## Introduction

The C11 standard (ISO/IEC 9899:2011) has introduced a new definition of side effect sequencing within an expression (see related question). The *sequence point* concept has been complemented with *sequenced before* and *sequenced after* relations which are now the basis for all definitions.

Section 6.5 "Expressions", point 2 says:

If a side effect on a scalar object is unsequenced relative to either a different side effect on the same scalar object or a value computation using the value of the same scalar object, the behavior is undefined. If there are multiple allowable orderings of the subexpressions of an expression, the behavior is undefined if such an unsequenced side effect occurs in any of the orderings.

Later on, section 6.5.16 "Assignment operators", point 3 states:

The side effect of updating the stored value of the left operand is sequenced after the value computations of the left and right operands. The evaluations of the operands are unsequenced.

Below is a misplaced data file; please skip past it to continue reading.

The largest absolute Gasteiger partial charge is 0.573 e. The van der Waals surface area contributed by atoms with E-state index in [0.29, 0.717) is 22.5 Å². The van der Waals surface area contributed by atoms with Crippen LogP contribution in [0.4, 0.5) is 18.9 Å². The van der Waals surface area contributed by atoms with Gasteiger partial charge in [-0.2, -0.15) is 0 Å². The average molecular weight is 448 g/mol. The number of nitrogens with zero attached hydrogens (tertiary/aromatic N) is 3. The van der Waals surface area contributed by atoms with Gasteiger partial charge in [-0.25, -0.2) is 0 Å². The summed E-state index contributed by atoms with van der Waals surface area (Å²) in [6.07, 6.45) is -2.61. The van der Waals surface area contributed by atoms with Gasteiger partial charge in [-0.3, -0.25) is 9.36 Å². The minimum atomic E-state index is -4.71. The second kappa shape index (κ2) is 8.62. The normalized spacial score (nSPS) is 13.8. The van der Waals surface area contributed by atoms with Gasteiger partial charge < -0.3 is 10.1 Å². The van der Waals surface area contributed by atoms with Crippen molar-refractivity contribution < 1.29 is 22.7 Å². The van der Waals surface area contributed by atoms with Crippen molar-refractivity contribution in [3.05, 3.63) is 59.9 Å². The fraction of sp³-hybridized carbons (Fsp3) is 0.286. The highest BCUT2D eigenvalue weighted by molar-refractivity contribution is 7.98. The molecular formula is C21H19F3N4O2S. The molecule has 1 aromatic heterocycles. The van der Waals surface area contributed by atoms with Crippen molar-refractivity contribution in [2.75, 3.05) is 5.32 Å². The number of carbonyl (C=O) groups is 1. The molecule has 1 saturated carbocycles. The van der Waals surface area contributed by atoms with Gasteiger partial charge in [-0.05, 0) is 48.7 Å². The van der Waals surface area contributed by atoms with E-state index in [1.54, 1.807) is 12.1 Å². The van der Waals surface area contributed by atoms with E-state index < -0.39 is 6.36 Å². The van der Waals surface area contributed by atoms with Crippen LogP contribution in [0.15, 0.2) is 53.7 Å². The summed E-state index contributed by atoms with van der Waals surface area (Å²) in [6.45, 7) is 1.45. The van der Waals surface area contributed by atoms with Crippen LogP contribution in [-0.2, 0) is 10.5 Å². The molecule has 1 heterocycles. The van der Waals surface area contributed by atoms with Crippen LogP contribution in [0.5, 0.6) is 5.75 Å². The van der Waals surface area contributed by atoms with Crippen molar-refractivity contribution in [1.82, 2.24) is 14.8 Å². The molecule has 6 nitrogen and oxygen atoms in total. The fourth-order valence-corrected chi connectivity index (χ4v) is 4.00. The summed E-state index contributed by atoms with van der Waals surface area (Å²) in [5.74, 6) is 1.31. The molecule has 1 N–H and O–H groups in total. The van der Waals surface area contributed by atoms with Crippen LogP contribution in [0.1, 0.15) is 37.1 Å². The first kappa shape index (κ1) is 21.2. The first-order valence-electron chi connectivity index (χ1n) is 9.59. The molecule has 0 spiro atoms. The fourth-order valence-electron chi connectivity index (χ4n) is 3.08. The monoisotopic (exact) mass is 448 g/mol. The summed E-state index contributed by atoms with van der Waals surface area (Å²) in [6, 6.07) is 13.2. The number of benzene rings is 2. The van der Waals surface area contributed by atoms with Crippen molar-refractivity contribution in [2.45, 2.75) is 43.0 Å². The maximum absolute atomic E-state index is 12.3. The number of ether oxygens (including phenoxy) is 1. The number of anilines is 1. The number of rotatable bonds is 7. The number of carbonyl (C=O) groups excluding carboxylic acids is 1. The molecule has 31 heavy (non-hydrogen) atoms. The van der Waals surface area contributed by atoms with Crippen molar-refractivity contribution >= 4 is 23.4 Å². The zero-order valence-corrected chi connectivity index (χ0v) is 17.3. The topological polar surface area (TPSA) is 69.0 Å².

## Problem

The first quoted paragraph (6.5/2) is supported by two examples (same as in the C99 standard):

### First example

```
a[i++] = i; //! undefined
a[i] = i; // allowed
```

This can be easily explained with the definitions:

*If a side effect on a scalar object is unsequenced relative to (...) a value computation using the value of the same scalar object, the behavior is undefined.*(6.5/2),*The evaluations of the operands are unsequenced.*[within an assignment] (6.5.16/3).

So, the side effect of `i++`

(LHS) is unsequenced with `i`

(RHS), which gives undefined behaviour.

### Second example

```
i = ++i + 1; //! undefined
i = i + 1; // allowed
```

This code, however, seems to result in a defined behaviour in both given cases as:

*the side effect of updating the stored value of the left operand is sequenced after the value computations of the left and right operands.*

So, the execution of `++i + 1`

shall precede the side effect of updating `i`

, which means that there is not *a side effect on a scalar object unsequenced relative to either a different side effect on the same scalar object or a value computation using the value of the same scalar object.*

## Question

It is easy to explain these examples with the terms and definitions presented by the C99 standard (see related question). But why is `i = ++i + 1`

undefined according to C11's terminology?